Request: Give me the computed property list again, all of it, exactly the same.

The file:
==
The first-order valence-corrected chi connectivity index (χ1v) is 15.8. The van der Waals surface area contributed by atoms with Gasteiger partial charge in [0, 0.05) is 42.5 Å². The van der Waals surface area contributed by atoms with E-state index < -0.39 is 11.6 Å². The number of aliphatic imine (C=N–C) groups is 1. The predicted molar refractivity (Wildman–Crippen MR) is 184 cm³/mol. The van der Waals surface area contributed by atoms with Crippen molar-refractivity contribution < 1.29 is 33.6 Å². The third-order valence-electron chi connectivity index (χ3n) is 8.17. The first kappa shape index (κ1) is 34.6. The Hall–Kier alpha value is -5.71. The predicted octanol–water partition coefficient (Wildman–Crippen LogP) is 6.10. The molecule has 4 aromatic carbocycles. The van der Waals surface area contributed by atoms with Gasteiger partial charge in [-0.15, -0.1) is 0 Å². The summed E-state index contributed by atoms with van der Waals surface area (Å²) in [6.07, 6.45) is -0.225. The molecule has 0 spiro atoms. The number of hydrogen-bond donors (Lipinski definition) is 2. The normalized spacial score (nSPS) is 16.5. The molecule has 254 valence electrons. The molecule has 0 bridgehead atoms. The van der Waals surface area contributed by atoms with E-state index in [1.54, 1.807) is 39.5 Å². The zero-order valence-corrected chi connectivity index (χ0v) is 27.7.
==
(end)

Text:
The first-order valence-corrected chi connectivity index (χ1v) is 15.8. The van der Waals surface area contributed by atoms with Gasteiger partial charge in [0, 0.05) is 42.5 Å². The van der Waals surface area contributed by atoms with E-state index < -0.39 is 11.6 Å². The number of aliphatic imine (C=N–C) groups is 1. The predicted molar refractivity (Wildman–Crippen MR) is 184 cm³/mol. The van der Waals surface area contributed by atoms with Crippen molar-refractivity contribution < 1.29 is 33.6 Å². The third-order valence-electron chi connectivity index (χ3n) is 8.17. The first kappa shape index (κ1) is 34.6. The Hall–Kier alpha value is -5.71. The predicted octanol–water partition coefficient (Wildman–Crippen LogP) is 6.10. The molecule has 4 aromatic carbocycles. The van der Waals surface area contributed by atoms with Gasteiger partial charge in [-0.15, -0.1) is 0 Å². The summed E-state index contributed by atoms with van der Waals surface area (Å²) in [6.07, 6.45) is -0.225. The molecule has 0 spiro atoms. The number of hydrogen-bond donors (Lipinski definition) is 2. The normalized spacial score (nSPS) is 16.5. The molecule has 254 valence electrons. The molecule has 0 bridgehead atoms. The van der Waals surface area contributed by atoms with E-state index in [1.54, 1.807) is 39.5 Å². The zero-order valence-corrected chi connectivity index (χ0v) is 27.7.